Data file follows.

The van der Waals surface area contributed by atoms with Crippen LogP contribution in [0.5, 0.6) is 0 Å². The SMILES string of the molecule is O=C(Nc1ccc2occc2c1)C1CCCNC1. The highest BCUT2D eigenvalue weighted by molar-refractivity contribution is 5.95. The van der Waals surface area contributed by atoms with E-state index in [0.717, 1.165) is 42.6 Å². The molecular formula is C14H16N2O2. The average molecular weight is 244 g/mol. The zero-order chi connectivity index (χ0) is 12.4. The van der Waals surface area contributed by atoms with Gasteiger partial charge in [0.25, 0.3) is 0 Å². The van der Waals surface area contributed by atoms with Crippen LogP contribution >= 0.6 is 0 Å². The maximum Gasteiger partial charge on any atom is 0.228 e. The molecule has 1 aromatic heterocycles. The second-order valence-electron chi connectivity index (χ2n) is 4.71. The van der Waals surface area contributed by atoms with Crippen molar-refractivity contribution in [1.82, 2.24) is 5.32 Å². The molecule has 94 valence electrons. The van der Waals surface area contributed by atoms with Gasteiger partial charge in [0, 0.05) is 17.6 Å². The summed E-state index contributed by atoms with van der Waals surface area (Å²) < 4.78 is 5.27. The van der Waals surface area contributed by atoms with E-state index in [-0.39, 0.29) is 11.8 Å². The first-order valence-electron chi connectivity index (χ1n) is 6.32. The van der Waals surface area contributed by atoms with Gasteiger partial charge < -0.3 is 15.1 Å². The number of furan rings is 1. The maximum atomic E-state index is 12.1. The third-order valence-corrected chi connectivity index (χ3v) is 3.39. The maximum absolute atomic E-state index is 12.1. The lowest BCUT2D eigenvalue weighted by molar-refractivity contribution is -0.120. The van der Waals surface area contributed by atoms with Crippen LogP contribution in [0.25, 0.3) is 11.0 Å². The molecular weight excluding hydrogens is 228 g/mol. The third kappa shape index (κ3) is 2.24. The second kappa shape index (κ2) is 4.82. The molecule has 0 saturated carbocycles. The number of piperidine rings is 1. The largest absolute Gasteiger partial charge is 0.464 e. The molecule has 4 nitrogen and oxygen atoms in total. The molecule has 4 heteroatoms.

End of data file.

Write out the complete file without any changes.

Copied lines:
The van der Waals surface area contributed by atoms with Crippen LogP contribution in [0.5, 0.6) is 0 Å². The SMILES string of the molecule is O=C(Nc1ccc2occc2c1)C1CCCNC1. The highest BCUT2D eigenvalue weighted by molar-refractivity contribution is 5.95. The van der Waals surface area contributed by atoms with E-state index in [0.717, 1.165) is 42.6 Å². The molecular formula is C14H16N2O2. The average molecular weight is 244 g/mol. The zero-order chi connectivity index (χ0) is 12.4. The van der Waals surface area contributed by atoms with Gasteiger partial charge in [0.25, 0.3) is 0 Å². The van der Waals surface area contributed by atoms with Crippen LogP contribution >= 0.6 is 0 Å². The maximum Gasteiger partial charge on any atom is 0.228 e. The molecule has 1 aromatic heterocycles. The second-order valence-electron chi connectivity index (χ2n) is 4.71. The van der Waals surface area contributed by atoms with Crippen molar-refractivity contribution in [1.82, 2.24) is 5.32 Å². The molecule has 94 valence electrons. The van der Waals surface area contributed by atoms with Gasteiger partial charge in [0, 0.05) is 17.6 Å². The summed E-state index contributed by atoms with van der Waals surface area (Å²) < 4.78 is 5.27. The van der Waals surface area contributed by atoms with E-state index in [-0.39, 0.29) is 11.8 Å². The first-order valence-electron chi connectivity index (χ1n) is 6.32. The van der Waals surface area contributed by atoms with Gasteiger partial charge < -0.3 is 15.1 Å². The number of furan rings is 1. The maximum atomic E-state index is 12.1. The third-order valence-corrected chi connectivity index (χ3v) is 3.39. The maximum absolute atomic E-state index is 12.1. The lowest BCUT2D eigenvalue weighted by molar-refractivity contribution is -0.120. The van der Waals surface area contributed by atoms with Crippen LogP contribution in [0.25, 0.3) is 11.0 Å². The molecular weight excluding hydrogens is 228 g/mol. The third kappa shape index (κ3) is 2.24. The second kappa shape index (κ2) is 4.82. The molecule has 0 saturated carbocycles. The number of piperidine rings is 1. The largest absolute Gasteiger partial charge is 0.464 e. The molecule has 4 nitrogen and oxygen atoms in total. The molecule has 4 heteroatoms.